Patent Citations
Cited PatentFiling datePublication dateApplicantTitle
US3166122 *Mar 11, 1963Jan 19, 1965Parsons C A & Co LtdPlate type heat exchangers with pairs of spaced plates and corrugated inserts
US3322189 *Dec 21, 1965May 30, 1967Ford Motor CoHeat exchange assembly
US3380517 *Sep 26, 1966Apr 30, 1968Trane CoPlate type heat exchangers
US3669186 *Dec 10, 1969Jun 13, 1972Trane CoDistributor for plate type heat exchangers having end headers
US3860065 *Jun 5, 1972Jan 14, 1975Trane CoDistributor for plate type heat exchanger having side headers
US4073340 *Feb 18, 1975Feb 14, 1978The Garrett CorporationFormed plate type heat exchanger
US4291754 *Oct 26, 1978Sep 29, 1981The Garrett CorporationThermal management of heat exchanger structure
US4352393 *Sep 2, 1980Oct 5, 1982Caterpillar Tractor Co.Heat exchanger having a corrugated sheet with staggered transition zones
US5983992 *Jan 29, 1999Nov 16, 1999Northern ResearchUnit construction plate-fin heat exchanger
US6032730 *Sep 9, 1997Mar 7, 2000Mitsubishi Denki Kabushiki KaishaHeat exchanger and method of manufacturing a heat exchanging member of a heat exchanger
Referenced by
Citing PatentFiling datePublication dateApplicantTitle
US6868897 *Jul 30, 2002Mar 22, 2005Ingersoll-Rand Energy Systems CorporationDual-density header fin for unit-cell plate-fin heat exchanger
US6991026Jun 21, 2004Jan 31, 2006Ingersoll-Rand Energy SystemsHeat exchanger with header tubes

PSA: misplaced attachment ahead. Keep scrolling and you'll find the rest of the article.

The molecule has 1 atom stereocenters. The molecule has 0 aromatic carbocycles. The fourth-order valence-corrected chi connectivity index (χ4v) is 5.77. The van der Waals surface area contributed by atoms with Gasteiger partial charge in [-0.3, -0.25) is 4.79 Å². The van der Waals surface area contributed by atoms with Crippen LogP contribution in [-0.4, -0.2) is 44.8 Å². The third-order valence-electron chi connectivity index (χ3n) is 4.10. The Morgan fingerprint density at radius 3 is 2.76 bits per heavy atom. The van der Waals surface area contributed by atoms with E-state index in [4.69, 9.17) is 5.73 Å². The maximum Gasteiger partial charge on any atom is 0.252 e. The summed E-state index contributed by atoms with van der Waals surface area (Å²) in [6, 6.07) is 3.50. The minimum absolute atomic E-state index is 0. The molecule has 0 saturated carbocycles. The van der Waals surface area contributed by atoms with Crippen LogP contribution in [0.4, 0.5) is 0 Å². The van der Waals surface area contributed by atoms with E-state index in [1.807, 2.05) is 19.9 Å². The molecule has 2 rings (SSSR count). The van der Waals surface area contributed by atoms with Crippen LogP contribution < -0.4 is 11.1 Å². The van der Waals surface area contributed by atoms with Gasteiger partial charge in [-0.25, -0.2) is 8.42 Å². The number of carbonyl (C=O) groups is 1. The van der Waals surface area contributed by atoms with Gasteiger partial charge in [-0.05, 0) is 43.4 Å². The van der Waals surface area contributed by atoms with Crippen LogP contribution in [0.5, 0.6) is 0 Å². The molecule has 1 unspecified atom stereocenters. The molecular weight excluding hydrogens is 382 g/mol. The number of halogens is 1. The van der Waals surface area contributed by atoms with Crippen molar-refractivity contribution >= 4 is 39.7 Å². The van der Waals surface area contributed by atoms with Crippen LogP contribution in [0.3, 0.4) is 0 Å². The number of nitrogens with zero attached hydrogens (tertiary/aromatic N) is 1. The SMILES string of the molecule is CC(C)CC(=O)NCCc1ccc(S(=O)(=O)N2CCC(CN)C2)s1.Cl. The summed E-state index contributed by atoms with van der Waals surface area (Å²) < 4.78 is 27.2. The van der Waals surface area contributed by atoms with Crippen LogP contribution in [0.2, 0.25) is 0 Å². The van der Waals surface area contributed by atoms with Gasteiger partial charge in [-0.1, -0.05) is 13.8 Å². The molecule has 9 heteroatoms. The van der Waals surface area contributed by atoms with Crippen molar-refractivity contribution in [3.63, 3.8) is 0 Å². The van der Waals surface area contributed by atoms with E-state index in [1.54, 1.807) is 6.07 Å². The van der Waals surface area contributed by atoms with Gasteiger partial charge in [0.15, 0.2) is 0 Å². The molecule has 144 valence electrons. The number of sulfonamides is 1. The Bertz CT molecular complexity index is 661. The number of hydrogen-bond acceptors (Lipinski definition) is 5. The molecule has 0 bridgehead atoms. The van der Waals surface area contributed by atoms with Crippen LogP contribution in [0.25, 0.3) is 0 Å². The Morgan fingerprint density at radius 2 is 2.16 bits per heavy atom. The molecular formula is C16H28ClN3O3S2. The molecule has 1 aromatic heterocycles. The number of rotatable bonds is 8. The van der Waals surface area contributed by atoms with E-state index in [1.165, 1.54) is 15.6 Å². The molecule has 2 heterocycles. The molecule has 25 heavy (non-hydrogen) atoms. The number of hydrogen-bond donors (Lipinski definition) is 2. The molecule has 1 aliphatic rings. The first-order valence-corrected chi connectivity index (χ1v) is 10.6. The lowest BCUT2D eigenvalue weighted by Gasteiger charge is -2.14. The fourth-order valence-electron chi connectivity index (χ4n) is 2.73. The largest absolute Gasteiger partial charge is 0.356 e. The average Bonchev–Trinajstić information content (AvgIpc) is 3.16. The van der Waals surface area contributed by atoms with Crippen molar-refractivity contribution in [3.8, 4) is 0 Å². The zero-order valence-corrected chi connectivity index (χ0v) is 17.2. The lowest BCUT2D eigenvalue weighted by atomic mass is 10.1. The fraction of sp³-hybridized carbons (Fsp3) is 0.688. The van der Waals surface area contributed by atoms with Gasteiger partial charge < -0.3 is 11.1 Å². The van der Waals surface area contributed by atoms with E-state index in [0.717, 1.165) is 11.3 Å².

US7065873Aug 12, 2004Jun 27, 2006Capstone Turbine CorporationRecuperator assembly and procedures
US7147050 *Aug 12, 2004Dec 12, 2006Capstone Turbine CorporationRecuperator construction for a gas turbine engine
US7222641Apr 20, 2005May 29, 2007Dana Canada CorporationSnap-in flapper valve assembly
US7306030Apr 20, 2005Dec 11, 2007Dana Canada CorporationSnap-in baffle insert for fluid devices
US7318451Apr 20, 2005Jan 15, 2008Dana Canada CorporationFlapper valves with spring tabs
US7415764Jan 20, 2006Aug 26, 2008Capstone Turbine CorporationRecuperator assembly and procedures
US7644732Apr 20, 2005Jan 12, 2010Dana Canada CorporationSlide-in flapper valves
US7735520Jun 1, 2007Jun 15, 2010Dana Canada CorporationTubular flapper valves
US7740058 *Jun 22, 2010Modine Manufacturing CompanyPlate heat exchanger
US7828014Nov 9, 2010Dana Canada CorporationSelf-riveting flapper valves
US8056231Nov 15, 2011Dana Canada CorporationMethod of constructing heat exchanger with snap-in baffle insert
US8651170 *Aug 24, 2009Feb 18, 2014Denso CorporationExhaust gas heat exchanger
US20020185265 *Jul 30, 2002Dec 12, 2002Ingersoll-Rand Energy Systems CorporationDual-density header fin for unit-cell plate-fin heat exchanger
US20050006078 *Dec 29, 2003Jan 13, 2005Chi Weon JeongTransmission oil cooler